The results of a questionnaire on the attitude of family physicians and general practitioners to the management of asthma, and their perception of the relationship between working conditions and asthma are reported.
Family physicians were three times more likely than general practitioners to treat asthmatic patients themselves, without referral to a specialist.
However, there were no other major differences between these two groups regarding the weight they attributed to the occupational factor in asthma.
Overall, both groups routinely asked patients about their job (78%) and exposure at work (75%), but at least in half the cases this issue was not followed-up to determine if occupation-related couselling or problem management were necessary.
Differences in the primary care of asthmatics were also noted between physicians in Israel and America.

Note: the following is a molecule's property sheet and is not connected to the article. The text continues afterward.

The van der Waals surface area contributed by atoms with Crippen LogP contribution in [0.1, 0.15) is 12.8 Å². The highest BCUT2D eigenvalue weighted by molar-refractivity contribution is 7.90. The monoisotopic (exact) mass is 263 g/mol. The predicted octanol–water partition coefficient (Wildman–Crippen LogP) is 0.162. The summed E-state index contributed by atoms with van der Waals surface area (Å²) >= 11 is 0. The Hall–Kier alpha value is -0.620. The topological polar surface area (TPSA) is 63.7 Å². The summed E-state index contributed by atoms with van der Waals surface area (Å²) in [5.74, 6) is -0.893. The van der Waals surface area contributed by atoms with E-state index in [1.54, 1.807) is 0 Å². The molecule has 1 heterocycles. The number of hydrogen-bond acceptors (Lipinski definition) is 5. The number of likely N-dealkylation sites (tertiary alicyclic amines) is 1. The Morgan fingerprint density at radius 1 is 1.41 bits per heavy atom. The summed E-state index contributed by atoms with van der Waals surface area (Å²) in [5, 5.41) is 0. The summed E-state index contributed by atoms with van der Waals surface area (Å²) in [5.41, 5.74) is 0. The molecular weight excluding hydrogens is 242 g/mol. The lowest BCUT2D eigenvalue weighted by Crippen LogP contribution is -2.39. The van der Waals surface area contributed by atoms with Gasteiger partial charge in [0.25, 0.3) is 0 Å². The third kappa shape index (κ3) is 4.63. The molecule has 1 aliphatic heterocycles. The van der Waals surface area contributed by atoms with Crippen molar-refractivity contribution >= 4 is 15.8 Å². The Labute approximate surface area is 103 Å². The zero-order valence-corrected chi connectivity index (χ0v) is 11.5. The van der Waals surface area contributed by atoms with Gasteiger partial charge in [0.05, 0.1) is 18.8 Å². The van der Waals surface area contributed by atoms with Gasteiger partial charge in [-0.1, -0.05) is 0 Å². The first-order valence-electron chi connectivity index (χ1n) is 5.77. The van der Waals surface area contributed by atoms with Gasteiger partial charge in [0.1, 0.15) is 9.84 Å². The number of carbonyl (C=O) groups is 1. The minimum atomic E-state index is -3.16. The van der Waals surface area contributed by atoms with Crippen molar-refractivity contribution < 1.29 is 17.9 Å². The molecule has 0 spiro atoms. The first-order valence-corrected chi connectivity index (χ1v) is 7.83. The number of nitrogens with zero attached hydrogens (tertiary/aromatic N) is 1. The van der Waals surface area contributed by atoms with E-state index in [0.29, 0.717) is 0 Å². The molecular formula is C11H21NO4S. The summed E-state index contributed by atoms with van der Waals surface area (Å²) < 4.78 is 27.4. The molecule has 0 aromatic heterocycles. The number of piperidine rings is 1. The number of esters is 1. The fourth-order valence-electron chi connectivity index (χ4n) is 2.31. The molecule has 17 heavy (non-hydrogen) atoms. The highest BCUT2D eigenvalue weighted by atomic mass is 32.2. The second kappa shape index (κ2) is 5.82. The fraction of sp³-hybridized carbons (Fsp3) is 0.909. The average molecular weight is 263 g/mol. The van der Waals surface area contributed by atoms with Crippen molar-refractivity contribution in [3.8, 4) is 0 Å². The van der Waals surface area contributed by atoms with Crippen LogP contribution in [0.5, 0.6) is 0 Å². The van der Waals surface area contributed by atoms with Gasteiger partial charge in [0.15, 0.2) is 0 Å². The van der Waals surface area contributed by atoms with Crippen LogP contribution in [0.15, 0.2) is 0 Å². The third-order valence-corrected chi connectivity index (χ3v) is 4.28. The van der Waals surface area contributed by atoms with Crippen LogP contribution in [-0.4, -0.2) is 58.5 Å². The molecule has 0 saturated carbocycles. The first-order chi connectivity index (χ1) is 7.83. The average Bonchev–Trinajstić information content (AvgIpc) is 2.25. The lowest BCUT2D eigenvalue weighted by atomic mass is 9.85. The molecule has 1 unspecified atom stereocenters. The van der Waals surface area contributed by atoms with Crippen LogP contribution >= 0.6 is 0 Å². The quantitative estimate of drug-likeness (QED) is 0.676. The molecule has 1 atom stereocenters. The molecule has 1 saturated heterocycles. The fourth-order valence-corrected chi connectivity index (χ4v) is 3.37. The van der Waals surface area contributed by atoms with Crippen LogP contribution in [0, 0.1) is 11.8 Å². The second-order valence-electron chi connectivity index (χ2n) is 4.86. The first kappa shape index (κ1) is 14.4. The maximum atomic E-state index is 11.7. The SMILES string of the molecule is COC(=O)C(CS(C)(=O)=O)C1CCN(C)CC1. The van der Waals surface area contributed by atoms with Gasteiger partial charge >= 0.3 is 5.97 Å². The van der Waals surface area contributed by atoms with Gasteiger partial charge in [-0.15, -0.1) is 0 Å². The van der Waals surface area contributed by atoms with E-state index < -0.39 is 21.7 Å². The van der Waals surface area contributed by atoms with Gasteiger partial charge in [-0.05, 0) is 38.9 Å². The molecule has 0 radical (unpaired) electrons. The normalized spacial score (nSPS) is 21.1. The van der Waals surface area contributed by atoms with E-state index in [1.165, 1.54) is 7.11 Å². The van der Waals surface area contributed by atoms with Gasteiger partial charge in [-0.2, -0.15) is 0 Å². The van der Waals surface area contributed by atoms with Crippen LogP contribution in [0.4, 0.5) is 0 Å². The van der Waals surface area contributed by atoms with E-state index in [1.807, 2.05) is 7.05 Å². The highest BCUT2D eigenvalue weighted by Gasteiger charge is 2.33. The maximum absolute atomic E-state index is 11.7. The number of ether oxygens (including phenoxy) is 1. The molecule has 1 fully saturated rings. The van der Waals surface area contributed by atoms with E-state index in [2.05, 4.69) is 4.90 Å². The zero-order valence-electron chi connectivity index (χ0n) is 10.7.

In Israel, physicians tended to explain everything to the patients at the initial visit, and then leave them to cope on their own unless the episodes remained uncontrolled, whereas their American counterparts continued their educational activities in subsequent visits as well.
We conclude that family medicine residency training in Israel, despite the inclusion of courses and lectures on occupational health in general and on respiratory diseases in particular, does not sufficiently emphasize this subject. (...)
Mots-clés Pascal : Asthme, Médecin généraliste, Maladie professionnelle, Milieu familial, Maladie, Profession, Education, Santé, Prévention, Homme, Prévalence, Appareil respiratoire pathologie, Bronchopneumopathie obstructive
Mots-clés Pascal anglais : Asthma, General practitioner, Occupational disease, Family environment, Disease, Profession, Education, Health, Prevention, Human, Prevalence, Respiratory disease, Obstructive pulmonary disease
Notice produite par :
Inist-CNRS - Institut de l'Information Scientifique et Technique
Cote : 96-0463749
Code Inist : 002B11B. Création : 10/04/1997.